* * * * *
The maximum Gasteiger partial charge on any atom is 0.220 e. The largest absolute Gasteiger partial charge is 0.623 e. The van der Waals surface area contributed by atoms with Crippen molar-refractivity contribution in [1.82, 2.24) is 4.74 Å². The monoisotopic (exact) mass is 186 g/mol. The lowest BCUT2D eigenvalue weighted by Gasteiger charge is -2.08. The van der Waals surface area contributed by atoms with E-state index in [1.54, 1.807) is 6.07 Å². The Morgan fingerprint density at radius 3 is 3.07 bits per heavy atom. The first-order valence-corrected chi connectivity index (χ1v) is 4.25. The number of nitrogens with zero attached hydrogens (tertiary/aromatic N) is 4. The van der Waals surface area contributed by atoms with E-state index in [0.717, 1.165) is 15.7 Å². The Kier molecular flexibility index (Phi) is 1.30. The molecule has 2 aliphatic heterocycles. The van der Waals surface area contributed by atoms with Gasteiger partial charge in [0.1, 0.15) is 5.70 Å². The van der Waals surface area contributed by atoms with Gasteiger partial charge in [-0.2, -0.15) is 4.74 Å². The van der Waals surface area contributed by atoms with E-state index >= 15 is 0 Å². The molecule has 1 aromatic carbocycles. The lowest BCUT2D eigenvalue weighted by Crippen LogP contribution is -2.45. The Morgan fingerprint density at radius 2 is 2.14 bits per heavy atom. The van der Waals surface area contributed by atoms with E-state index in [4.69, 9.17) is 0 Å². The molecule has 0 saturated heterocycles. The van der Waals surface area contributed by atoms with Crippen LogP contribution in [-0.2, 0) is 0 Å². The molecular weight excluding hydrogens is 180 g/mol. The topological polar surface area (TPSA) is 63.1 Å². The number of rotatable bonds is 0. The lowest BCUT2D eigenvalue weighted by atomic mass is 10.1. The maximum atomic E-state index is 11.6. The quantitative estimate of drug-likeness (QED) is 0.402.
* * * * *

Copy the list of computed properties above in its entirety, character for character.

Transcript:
The maximum Gasteiger partial charge on any atom is 0.220 e. The largest absolute Gasteiger partial charge is 0.623 e. The van der Waals surface area contributed by atoms with Crippen molar-refractivity contribution in [1.82, 2.24) is 4.74 Å². The monoisotopic (exact) mass is 186 g/mol. The lowest BCUT2D eigenvalue weighted by Gasteiger charge is -2.08. The van der Waals surface area contributed by atoms with E-state index in [1.54, 1.807) is 6.07 Å². The Morgan fingerprint density at radius 3 is 3.07 bits per heavy atom. The first-order valence-corrected chi connectivity index (χ1v) is 4.25. The number of nitrogens with zero attached hydrogens (tertiary/aromatic N) is 4. The van der Waals surface area contributed by atoms with E-state index in [0.717, 1.165) is 15.7 Å². The Kier molecular flexibility index (Phi) is 1.30. The molecule has 2 aliphatic heterocycles. The van der Waals surface area contributed by atoms with Gasteiger partial charge in [0.1, 0.15) is 5.70 Å². The van der Waals surface area contributed by atoms with Gasteiger partial charge in [-0.2, -0.15) is 4.74 Å². The van der Waals surface area contributed by atoms with E-state index >= 15 is 0 Å². The molecule has 1 aromatic carbocycles. The lowest BCUT2D eigenvalue weighted by Crippen LogP contribution is -2.45. The Morgan fingerprint density at radius 2 is 2.14 bits per heavy atom. The van der Waals surface area contributed by atoms with E-state index in [4.69, 9.17) is 0 Å². The molecule has 0 saturated heterocycles. The van der Waals surface area contributed by atoms with Crippen LogP contribution in [-0.2, 0) is 0 Å². The molecular weight excluding hydrogens is 180 g/mol. The topological polar surface area (TPSA) is 63.1 Å². The number of rotatable bonds is 0. The lowest BCUT2D eigenvalue weighted by atomic mass is 10.1. The maximum atomic E-state index is 11.6. The quantitative estimate of drug-likeness (QED) is 0.402.